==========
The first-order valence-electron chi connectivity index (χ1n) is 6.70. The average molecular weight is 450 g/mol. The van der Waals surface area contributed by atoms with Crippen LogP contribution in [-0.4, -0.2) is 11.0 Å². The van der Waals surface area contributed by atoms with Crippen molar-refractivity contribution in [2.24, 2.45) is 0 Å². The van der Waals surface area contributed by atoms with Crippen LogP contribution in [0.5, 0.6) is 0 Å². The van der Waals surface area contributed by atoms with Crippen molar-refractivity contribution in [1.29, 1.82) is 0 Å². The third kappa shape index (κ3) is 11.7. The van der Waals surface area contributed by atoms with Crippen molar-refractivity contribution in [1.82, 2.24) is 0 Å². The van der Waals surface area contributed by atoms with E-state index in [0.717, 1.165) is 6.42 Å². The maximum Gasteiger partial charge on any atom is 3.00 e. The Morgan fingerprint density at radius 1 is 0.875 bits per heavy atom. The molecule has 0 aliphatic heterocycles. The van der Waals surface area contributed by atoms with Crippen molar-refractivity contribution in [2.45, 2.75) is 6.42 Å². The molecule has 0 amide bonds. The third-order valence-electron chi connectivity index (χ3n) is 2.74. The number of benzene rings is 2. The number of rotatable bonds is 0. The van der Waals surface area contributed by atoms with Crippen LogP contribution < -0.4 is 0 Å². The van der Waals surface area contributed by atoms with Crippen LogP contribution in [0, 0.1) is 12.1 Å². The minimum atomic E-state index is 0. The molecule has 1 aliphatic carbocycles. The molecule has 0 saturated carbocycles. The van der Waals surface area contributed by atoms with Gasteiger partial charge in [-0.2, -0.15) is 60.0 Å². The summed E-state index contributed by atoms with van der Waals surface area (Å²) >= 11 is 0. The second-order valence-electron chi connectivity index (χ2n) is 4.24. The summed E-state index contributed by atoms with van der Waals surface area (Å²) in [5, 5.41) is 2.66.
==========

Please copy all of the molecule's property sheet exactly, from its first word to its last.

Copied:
The first-order valence-electron chi connectivity index (χ1n) is 6.70. The average molecular weight is 450 g/mol. The van der Waals surface area contributed by atoms with Crippen LogP contribution in [-0.4, -0.2) is 11.0 Å². The van der Waals surface area contributed by atoms with Crippen molar-refractivity contribution in [2.24, 2.45) is 0 Å². The van der Waals surface area contributed by atoms with Crippen LogP contribution in [0.5, 0.6) is 0 Å². The van der Waals surface area contributed by atoms with Crippen molar-refractivity contribution in [1.29, 1.82) is 0 Å². The third kappa shape index (κ3) is 11.7. The van der Waals surface area contributed by atoms with Crippen molar-refractivity contribution in [1.82, 2.24) is 0 Å². The van der Waals surface area contributed by atoms with E-state index in [0.717, 1.165) is 6.42 Å². The maximum Gasteiger partial charge on any atom is 3.00 e. The Morgan fingerprint density at radius 1 is 0.875 bits per heavy atom. The molecule has 0 aliphatic heterocycles. The van der Waals surface area contributed by atoms with Crippen molar-refractivity contribution in [2.45, 2.75) is 6.42 Å². The molecule has 0 amide bonds. The third-order valence-electron chi connectivity index (χ3n) is 2.74. The number of benzene rings is 2. The number of rotatable bonds is 0. The van der Waals surface area contributed by atoms with Crippen LogP contribution < -0.4 is 0 Å². The van der Waals surface area contributed by atoms with Crippen LogP contribution in [0, 0.1) is 12.1 Å². The minimum atomic E-state index is 0. The molecule has 1 aliphatic carbocycles. The molecule has 0 saturated carbocycles. The van der Waals surface area contributed by atoms with Gasteiger partial charge in [-0.2, -0.15) is 60.0 Å². The summed E-state index contributed by atoms with van der Waals surface area (Å²) >= 11 is 0. The second-order valence-electron chi connectivity index (χ2n) is 4.24. The summed E-state index contributed by atoms with van der Waals surface area (Å²) in [5, 5.41) is 2.66.